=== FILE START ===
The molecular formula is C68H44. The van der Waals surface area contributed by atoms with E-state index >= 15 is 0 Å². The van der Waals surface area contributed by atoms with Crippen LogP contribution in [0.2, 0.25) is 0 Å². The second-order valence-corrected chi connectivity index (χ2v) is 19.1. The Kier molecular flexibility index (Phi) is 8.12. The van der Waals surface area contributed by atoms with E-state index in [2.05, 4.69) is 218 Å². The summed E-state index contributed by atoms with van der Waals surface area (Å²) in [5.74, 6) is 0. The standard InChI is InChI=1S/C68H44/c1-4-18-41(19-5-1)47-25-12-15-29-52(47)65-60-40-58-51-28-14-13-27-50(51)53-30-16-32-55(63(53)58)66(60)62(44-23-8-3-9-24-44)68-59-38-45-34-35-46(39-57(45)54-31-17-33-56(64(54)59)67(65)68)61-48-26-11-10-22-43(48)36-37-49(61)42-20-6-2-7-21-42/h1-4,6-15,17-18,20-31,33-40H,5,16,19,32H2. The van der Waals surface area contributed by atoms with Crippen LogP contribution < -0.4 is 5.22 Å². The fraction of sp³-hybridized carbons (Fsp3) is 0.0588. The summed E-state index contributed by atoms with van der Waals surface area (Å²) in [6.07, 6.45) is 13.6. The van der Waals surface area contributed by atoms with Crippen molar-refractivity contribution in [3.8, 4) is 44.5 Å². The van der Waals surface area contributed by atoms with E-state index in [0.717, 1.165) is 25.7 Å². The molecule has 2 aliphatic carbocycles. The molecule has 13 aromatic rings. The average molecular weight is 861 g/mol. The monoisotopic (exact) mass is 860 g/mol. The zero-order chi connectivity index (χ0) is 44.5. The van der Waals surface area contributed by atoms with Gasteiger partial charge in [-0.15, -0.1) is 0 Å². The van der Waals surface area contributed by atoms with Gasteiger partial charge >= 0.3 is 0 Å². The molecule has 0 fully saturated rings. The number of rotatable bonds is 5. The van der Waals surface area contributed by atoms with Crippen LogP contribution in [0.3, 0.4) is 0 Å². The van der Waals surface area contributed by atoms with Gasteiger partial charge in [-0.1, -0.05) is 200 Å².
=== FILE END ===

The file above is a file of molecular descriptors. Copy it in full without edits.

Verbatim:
The molecular formula is C68H44. The van der Waals surface area contributed by atoms with E-state index >= 15 is 0 Å². The van der Waals surface area contributed by atoms with Crippen LogP contribution in [0.2, 0.25) is 0 Å². The second-order valence-corrected chi connectivity index (χ2v) is 19.1. The Kier molecular flexibility index (Phi) is 8.12. The van der Waals surface area contributed by atoms with E-state index in [2.05, 4.69) is 218 Å². The summed E-state index contributed by atoms with van der Waals surface area (Å²) in [5.74, 6) is 0. The standard InChI is InChI=1S/C68H44/c1-4-18-41(19-5-1)47-25-12-15-29-52(47)65-60-40-58-51-28-14-13-27-50(51)53-30-16-32-55(63(53)58)66(60)62(44-23-8-3-9-24-44)68-59-38-45-34-35-46(39-57(45)54-31-17-33-56(64(54)59)67(65)68)61-48-26-11-10-22-43(48)36-37-49(61)42-20-6-2-7-21-42/h1-4,6-15,17-18,20-31,33-40H,5,16,19,32H2. The van der Waals surface area contributed by atoms with Crippen LogP contribution < -0.4 is 5.22 Å². The fraction of sp³-hybridized carbons (Fsp3) is 0.0588. The summed E-state index contributed by atoms with van der Waals surface area (Å²) in [6.07, 6.45) is 13.6. The van der Waals surface area contributed by atoms with Crippen molar-refractivity contribution in [3.8, 4) is 44.5 Å². The van der Waals surface area contributed by atoms with E-state index in [0.717, 1.165) is 25.7 Å². The molecule has 2 aliphatic carbocycles. The molecule has 13 aromatic rings. The average molecular weight is 861 g/mol. The monoisotopic (exact) mass is 860 g/mol. The zero-order chi connectivity index (χ0) is 44.5. The van der Waals surface area contributed by atoms with Gasteiger partial charge in [-0.15, -0.1) is 0 Å². The van der Waals surface area contributed by atoms with Gasteiger partial charge >= 0.3 is 0 Å². The molecule has 0 fully saturated rings. The number of rotatable bonds is 5. The van der Waals surface area contributed by atoms with Crippen LogP contribution in [0.3, 0.4) is 0 Å². The van der Waals surface area contributed by atoms with Gasteiger partial charge in [-0.1, -0.05) is 200 Å².